Getting Started

Basic Overview

Submariner consists of several main components that work in conjunction to securely connect workloads across multiple Kubernetes clusters. For more information about Submariner’s architecture, please refer to the Architecture section.

The Broker

The Broker is an API that all participating clusters are given access to, and where two objects are exchanged via CRDs in

  • Cluster: defines a participating cluster and its IP CIDRs.
  • Endpoint: defines a connection endpoint to a cluster, and the reachable cluster IPs from the endpoint.

The Broker must be deployed on a single Kubernetes cluster. This cluster’s API server must be reachable by all Kubernetes clusters connected by Submariner. It can be a dedicated cluster, or one of the connected clusters.

The Submariner Deployment on a Cluster

Once Submariner is deployed on a cluster with the proper credentials to the Broker it will exchange Cluster and Endpoint objects with other clusters (via push/pull/watching), and start forming connections and routes to other clusters.


Submariner has a few requirements to get started:

  • At least two Kubernetes clusters, one of which is designated to serve as the central Broker that is accessible by all of your connected clusters; this can be one of your connected clusters, or a dedicated cluster.
  • The oldest tested Kubernetes version is 1.19. Older versions are known not to work with Submariner. Service discovery requires Kubernetes 1.21 or later.
  • Non-overlapping Pod and Service CIDRs between clusters. This is to prevent routing conflicts. For cases where addresses do overlap, Globalnet can be set up.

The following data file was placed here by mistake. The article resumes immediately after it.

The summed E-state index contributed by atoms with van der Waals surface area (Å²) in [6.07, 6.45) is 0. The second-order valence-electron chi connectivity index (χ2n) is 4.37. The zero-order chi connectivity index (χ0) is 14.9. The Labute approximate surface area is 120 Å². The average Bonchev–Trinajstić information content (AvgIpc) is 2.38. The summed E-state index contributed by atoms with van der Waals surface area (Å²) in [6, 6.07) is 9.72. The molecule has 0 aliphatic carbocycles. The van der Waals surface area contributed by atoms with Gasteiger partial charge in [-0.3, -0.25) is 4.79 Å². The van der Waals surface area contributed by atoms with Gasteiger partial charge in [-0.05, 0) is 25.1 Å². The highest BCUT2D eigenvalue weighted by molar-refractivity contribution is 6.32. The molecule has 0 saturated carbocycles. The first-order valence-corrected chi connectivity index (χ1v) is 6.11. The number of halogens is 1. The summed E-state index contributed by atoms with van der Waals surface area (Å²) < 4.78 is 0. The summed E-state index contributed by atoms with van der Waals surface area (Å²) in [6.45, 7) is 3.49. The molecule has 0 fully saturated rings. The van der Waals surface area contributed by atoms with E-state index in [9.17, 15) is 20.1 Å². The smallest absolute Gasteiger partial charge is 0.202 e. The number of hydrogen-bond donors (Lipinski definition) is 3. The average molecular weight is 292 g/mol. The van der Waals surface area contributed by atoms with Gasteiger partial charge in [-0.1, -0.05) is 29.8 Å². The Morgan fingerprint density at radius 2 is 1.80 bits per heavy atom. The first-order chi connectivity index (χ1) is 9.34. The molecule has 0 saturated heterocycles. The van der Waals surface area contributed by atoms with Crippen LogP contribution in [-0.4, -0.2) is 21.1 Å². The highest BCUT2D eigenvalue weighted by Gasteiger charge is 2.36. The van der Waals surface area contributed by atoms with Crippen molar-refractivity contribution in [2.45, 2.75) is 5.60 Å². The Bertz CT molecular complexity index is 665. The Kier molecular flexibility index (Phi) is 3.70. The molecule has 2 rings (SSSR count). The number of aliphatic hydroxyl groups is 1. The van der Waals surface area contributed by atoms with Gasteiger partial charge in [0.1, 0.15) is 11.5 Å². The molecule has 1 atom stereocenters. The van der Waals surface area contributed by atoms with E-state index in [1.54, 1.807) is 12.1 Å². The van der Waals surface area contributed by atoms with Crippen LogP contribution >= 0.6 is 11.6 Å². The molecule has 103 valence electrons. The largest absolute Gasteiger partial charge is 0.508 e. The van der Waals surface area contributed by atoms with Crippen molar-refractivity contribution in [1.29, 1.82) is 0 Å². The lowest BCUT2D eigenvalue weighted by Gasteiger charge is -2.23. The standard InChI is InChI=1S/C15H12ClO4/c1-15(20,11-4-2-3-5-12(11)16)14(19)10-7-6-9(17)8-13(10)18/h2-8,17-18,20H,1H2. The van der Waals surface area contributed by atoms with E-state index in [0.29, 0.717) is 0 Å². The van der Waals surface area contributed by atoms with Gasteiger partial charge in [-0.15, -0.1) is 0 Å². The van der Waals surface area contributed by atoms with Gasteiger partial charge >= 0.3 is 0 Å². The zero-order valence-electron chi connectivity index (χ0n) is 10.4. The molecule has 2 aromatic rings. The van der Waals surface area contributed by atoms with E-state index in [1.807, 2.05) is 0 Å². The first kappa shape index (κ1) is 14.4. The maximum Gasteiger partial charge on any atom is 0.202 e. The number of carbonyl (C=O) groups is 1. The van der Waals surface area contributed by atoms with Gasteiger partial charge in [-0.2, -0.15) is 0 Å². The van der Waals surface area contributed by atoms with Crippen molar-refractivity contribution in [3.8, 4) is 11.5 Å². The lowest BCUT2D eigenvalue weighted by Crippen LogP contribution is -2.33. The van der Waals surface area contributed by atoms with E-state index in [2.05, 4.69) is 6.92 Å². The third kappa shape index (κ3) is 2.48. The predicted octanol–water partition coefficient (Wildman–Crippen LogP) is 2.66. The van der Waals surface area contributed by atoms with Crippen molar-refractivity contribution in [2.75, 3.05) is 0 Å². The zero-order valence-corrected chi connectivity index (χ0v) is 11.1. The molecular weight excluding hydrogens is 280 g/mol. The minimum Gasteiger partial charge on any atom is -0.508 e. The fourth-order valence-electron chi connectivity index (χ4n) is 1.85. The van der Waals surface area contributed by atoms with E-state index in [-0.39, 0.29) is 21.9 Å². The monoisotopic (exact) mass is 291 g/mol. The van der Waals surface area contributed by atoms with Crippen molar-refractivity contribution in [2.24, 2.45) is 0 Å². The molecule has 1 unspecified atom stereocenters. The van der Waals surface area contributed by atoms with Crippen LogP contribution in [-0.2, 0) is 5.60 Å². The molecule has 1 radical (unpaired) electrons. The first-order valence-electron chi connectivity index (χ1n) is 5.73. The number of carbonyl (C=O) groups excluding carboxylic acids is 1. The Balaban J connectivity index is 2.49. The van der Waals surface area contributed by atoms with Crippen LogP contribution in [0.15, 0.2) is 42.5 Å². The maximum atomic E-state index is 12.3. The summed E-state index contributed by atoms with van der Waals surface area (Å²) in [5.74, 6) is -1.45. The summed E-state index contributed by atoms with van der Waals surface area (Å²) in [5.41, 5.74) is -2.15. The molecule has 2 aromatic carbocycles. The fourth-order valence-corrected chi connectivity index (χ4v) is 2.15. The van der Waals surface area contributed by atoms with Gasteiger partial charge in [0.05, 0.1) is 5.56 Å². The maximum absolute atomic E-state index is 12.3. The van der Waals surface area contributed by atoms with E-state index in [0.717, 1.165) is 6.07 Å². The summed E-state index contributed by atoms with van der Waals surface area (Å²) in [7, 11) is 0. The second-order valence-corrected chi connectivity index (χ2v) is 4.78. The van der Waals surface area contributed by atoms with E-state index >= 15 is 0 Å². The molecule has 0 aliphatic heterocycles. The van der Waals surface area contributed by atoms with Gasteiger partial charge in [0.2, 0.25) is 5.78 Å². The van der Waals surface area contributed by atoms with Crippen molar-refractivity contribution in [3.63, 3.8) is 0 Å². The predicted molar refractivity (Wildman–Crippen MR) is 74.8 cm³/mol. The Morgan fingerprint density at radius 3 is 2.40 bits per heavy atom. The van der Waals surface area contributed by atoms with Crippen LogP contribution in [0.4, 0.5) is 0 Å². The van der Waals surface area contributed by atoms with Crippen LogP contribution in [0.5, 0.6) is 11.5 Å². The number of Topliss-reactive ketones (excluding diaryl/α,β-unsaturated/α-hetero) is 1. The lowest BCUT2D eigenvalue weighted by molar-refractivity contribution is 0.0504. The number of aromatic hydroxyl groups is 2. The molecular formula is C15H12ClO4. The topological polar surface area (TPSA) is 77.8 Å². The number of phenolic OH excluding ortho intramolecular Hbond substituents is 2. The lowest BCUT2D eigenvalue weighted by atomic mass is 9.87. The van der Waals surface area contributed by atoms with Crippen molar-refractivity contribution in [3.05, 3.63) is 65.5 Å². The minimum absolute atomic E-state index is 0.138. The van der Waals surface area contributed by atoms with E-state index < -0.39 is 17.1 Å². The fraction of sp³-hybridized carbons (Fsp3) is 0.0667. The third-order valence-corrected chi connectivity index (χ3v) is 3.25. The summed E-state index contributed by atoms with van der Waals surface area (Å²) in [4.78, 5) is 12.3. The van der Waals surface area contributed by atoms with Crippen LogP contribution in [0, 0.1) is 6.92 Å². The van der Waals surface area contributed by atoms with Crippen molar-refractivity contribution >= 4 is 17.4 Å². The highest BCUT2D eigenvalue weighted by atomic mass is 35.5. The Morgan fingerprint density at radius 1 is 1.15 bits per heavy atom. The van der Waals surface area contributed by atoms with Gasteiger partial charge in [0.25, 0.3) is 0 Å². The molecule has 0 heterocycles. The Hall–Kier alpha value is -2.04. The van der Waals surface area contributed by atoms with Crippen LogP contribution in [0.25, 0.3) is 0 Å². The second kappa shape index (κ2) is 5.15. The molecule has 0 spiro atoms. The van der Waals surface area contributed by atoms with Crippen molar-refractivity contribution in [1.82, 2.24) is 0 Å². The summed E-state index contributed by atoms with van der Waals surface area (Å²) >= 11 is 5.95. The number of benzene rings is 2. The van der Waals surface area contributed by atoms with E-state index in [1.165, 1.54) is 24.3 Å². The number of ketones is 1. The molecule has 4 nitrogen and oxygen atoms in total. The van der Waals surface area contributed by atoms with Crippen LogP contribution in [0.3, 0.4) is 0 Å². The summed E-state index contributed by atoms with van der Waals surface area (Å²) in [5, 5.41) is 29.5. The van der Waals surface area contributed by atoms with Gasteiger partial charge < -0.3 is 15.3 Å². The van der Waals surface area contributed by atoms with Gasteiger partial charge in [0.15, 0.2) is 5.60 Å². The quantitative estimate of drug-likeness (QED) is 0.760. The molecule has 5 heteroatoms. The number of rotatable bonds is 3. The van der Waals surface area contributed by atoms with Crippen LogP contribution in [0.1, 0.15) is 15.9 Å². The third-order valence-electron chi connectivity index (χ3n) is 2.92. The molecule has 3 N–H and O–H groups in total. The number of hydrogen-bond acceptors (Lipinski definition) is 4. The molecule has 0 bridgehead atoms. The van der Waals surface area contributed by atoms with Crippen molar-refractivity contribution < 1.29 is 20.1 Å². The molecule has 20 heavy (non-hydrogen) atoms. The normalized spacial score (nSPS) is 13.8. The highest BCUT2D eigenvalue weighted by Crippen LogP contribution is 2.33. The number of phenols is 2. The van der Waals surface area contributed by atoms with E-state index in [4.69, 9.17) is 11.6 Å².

• IP reachability between the gateway nodes. When connecting two clusters, the gateways must have at least one-way connectivity to each other on their public or private IP address and encapsulation port. This is needed for creating the tunnels between the clusters. The default encapsulation port is 4500/UDP, for NAT Traversal discovery port 4490/UDP is used. For clusters behind corporate firewalls that block the default ports, Submariner also supports NAT Traversal (NAT-T) with the option to set custom non-standard ports like 4501/UDP.
  • Submariner uses UDP port 4800 to encapsulate Pod traffic from worker and master nodes to the Gateway nodes. This is required in order to preserve the source IP addresses of the Pods. Ensure that firewall configuration allows 4800/UDP across all nodes in the cluster in both directions. This is not a requirement when using OVN-Kubernetes CNI.
  • If the gateway nodes are directly reachable over their private IPs without any NAT in between, ensure that firewall configuration allows ESP protocol on the gateway nodes.
  • Worker node IPs on all connected clusters must be outside of the Pod/Service CIDR ranges.
  • Submariner can be deployed on x86-64 and ARM64 nodes. (Submariner components are deployed on all nodes in the cluster, so all nodes must be x86-64 or ARM64.)

An example of three clusters configured to use with Submariner (without Globalnet) would look like the following:

Cluster Name Provider Pod CIDR Service CIDR Cluster Nodes CIDR
broker AWS
west vSphere
east On-Prem

Support Matrix

Submariner is designed to be cloud provider agnostic, and should run in any standard Kubernetes cluster. Submariner has been tested with the following network (CNI) Plugins:

Submariner supports all currently-supported Kubernetes versions, as determined by the Kubernetes release policy.


Submariner is deployed and managed using its Operator. Submariner’s Operator can be deployed using subctl or Helm.

The recommended deployment method is subctl, as it is currently the default in CI and provides diagnostic features.